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FOOD AND DRUGS LEGISLATION

JAMA. 1937;109(19):1546. doi:10.1001/jama.1937.02780450050016.
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ABSTRACT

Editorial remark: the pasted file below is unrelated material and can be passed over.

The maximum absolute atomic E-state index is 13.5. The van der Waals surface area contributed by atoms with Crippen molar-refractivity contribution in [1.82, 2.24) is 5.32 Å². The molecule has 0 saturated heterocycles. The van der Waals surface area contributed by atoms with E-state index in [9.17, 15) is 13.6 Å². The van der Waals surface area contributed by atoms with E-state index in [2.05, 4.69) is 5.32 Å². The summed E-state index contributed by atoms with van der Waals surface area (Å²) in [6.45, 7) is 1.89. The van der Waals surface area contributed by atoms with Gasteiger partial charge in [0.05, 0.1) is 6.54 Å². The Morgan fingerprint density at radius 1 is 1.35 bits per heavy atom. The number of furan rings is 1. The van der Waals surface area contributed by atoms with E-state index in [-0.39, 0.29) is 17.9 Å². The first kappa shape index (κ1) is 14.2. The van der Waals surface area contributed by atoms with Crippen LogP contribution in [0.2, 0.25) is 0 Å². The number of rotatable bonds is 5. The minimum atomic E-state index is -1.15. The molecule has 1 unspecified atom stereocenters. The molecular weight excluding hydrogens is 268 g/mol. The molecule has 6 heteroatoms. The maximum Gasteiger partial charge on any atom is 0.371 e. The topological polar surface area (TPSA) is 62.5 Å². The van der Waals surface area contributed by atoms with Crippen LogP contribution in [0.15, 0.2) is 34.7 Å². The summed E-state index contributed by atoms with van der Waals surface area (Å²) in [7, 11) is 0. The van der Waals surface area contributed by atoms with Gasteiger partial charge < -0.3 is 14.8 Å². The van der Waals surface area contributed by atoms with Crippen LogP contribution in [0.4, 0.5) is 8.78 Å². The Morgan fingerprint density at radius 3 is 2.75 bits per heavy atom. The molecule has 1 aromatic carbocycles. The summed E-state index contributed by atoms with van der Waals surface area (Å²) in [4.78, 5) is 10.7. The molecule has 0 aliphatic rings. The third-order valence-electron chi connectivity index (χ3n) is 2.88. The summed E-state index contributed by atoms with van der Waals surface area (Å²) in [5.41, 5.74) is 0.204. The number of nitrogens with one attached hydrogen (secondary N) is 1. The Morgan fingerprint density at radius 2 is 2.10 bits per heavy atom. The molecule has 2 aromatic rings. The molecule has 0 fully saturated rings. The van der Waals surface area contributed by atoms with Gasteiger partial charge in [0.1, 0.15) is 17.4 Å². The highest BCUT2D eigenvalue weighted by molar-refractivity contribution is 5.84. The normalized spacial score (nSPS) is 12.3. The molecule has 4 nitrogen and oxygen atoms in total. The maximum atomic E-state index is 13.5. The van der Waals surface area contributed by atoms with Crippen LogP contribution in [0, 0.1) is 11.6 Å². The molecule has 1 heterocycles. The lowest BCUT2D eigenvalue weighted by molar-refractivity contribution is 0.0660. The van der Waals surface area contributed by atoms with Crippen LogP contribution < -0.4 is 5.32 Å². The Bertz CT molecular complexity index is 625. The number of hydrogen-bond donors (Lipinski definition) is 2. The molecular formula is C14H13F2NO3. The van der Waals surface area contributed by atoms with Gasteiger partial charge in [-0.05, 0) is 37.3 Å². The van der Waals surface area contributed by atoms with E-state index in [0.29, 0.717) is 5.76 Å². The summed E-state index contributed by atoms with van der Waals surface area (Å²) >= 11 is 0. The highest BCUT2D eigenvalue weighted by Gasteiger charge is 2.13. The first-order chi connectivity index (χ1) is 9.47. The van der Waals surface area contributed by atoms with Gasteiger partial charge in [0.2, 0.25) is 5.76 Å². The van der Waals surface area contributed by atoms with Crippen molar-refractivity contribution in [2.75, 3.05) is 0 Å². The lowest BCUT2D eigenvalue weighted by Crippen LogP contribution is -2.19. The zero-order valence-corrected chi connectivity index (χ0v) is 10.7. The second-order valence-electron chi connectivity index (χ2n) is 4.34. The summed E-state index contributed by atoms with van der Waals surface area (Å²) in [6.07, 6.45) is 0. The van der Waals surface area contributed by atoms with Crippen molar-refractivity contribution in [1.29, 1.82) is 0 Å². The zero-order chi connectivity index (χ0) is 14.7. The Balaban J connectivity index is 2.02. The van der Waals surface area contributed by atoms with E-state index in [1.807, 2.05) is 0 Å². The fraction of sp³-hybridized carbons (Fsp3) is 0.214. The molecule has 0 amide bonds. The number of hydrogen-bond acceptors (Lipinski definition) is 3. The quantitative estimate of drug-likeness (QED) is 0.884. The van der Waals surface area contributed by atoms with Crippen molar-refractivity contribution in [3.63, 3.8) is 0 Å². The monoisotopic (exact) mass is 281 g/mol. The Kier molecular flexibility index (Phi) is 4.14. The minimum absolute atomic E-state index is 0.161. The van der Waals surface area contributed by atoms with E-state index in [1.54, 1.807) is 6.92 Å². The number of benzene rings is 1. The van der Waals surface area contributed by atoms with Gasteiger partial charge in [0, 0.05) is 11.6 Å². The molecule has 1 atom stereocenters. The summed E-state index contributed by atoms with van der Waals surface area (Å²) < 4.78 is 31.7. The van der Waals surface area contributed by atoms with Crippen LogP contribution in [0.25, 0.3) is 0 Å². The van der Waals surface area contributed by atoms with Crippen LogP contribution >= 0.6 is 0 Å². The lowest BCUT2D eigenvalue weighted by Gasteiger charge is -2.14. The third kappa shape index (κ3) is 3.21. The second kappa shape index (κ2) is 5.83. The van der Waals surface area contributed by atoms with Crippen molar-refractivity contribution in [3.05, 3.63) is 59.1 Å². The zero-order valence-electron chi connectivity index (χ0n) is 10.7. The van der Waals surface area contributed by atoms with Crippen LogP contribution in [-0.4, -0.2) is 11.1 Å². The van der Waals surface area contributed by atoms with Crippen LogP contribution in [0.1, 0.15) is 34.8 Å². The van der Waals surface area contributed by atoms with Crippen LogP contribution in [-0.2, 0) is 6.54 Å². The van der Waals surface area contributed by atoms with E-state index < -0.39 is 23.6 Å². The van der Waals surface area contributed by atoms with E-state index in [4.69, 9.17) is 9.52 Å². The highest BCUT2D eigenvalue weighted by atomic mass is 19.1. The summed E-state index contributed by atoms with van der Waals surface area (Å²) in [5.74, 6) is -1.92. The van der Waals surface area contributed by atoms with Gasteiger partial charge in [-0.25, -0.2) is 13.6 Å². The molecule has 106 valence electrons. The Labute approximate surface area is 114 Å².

The unnecessary deaths of more than sixty people who took a pharmaceutical preparation labeled "elixir of sulfanilamide," secret in composition and unstandardized, emphasizes again the importance of securing as soon as possible adequate legislation relating to foods, drugs, diagnostic and therapeutic devices and cosmetics. Either by amendment of present food and drugs laws or by the passage of new laws the public must be protected. The Food and Drugs Act of 1906, as pointed out in the special article on this subject by our Bureau of Legal Medicine and Legislation, published elsewhere in this issue, fails in various ways to protect the consumer. It does not provide adequate standards of purity, potency, wholesomeness and labeling of foods and drugs, nor does it provide for suitable penalties when foods and drugs fail to meet such standards as it does establish. It provides no standards for diagnostic and therapeutic devices or for

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